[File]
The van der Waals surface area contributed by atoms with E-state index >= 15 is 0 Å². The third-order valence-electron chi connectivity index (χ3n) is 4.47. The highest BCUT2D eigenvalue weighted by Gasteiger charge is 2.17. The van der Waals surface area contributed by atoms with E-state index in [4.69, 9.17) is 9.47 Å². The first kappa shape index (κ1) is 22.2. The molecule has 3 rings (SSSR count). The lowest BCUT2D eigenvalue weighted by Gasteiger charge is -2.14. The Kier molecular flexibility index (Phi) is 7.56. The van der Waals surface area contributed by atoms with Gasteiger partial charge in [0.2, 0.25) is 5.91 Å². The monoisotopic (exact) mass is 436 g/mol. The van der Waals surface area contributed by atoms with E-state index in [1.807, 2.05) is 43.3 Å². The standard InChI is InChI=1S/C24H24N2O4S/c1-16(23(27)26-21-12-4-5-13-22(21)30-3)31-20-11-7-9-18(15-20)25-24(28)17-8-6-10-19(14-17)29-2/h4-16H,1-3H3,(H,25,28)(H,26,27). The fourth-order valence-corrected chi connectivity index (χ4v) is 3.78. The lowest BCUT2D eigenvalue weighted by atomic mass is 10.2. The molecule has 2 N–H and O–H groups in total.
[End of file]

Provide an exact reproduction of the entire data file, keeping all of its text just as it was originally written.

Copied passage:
The van der Waals surface area contributed by atoms with E-state index >= 15 is 0 Å². The third-order valence-electron chi connectivity index (χ3n) is 4.47. The highest BCUT2D eigenvalue weighted by Gasteiger charge is 2.17. The van der Waals surface area contributed by atoms with E-state index in [4.69, 9.17) is 9.47 Å². The first kappa shape index (κ1) is 22.2. The molecule has 3 rings (SSSR count). The lowest BCUT2D eigenvalue weighted by Gasteiger charge is -2.14. The Kier molecular flexibility index (Phi) is 7.56. The van der Waals surface area contributed by atoms with Gasteiger partial charge in [0.2, 0.25) is 5.91 Å². The monoisotopic (exact) mass is 436 g/mol. The van der Waals surface area contributed by atoms with E-state index in [1.807, 2.05) is 43.3 Å². The standard InChI is InChI=1S/C24H24N2O4S/c1-16(23(27)26-21-12-4-5-13-22(21)30-3)31-20-11-7-9-18(15-20)25-24(28)17-8-6-10-19(14-17)29-2/h4-16H,1-3H3,(H,25,28)(H,26,27). The fourth-order valence-corrected chi connectivity index (χ4v) is 3.78. The lowest BCUT2D eigenvalue weighted by atomic mass is 10.2. The molecule has 2 N–H and O–H groups in total.